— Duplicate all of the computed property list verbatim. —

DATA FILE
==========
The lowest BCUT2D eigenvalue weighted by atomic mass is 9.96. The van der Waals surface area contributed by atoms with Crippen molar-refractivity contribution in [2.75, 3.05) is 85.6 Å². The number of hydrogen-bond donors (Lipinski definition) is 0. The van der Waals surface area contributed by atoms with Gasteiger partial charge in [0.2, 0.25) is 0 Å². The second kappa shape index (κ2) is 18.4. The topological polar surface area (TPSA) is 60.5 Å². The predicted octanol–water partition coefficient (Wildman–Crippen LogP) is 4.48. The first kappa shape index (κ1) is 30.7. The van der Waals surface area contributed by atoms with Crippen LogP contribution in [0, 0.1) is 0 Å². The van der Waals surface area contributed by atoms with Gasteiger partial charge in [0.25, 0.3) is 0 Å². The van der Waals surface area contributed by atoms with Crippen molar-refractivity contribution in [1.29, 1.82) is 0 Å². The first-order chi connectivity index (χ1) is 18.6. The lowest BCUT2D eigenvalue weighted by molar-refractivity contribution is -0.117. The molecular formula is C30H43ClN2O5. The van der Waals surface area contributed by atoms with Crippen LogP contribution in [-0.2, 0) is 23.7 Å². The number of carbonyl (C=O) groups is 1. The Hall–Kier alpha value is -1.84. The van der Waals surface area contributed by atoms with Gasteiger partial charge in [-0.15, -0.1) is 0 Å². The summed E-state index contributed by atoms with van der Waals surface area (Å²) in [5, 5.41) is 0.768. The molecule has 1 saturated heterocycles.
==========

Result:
The lowest BCUT2D eigenvalue weighted by atomic mass is 9.96. The van der Waals surface area contributed by atoms with Crippen molar-refractivity contribution in [2.75, 3.05) is 85.6 Å². The number of hydrogen-bond donors (Lipinski definition) is 0. The van der Waals surface area contributed by atoms with Gasteiger partial charge in [0.2, 0.25) is 0 Å². The second kappa shape index (κ2) is 18.4. The topological polar surface area (TPSA) is 60.5 Å². The predicted octanol–water partition coefficient (Wildman–Crippen LogP) is 4.48. The first kappa shape index (κ1) is 30.7. The van der Waals surface area contributed by atoms with Crippen LogP contribution in [0, 0.1) is 0 Å². The van der Waals surface area contributed by atoms with Gasteiger partial charge in [0.25, 0.3) is 0 Å². The van der Waals surface area contributed by atoms with Crippen molar-refractivity contribution in [1.29, 1.82) is 0 Å². The first-order chi connectivity index (χ1) is 18.6. The lowest BCUT2D eigenvalue weighted by molar-refractivity contribution is -0.117. The molecular formula is C30H43ClN2O5. The van der Waals surface area contributed by atoms with Crippen LogP contribution in [-0.2, 0) is 23.7 Å². The number of carbonyl (C=O) groups is 1. The Hall–Kier alpha value is -1.84. The van der Waals surface area contributed by atoms with Gasteiger partial charge in [-0.15, -0.1) is 0 Å². The summed E-state index contributed by atoms with van der Waals surface area (Å²) in [5, 5.41) is 0.768. The molecule has 1 saturated heterocycles.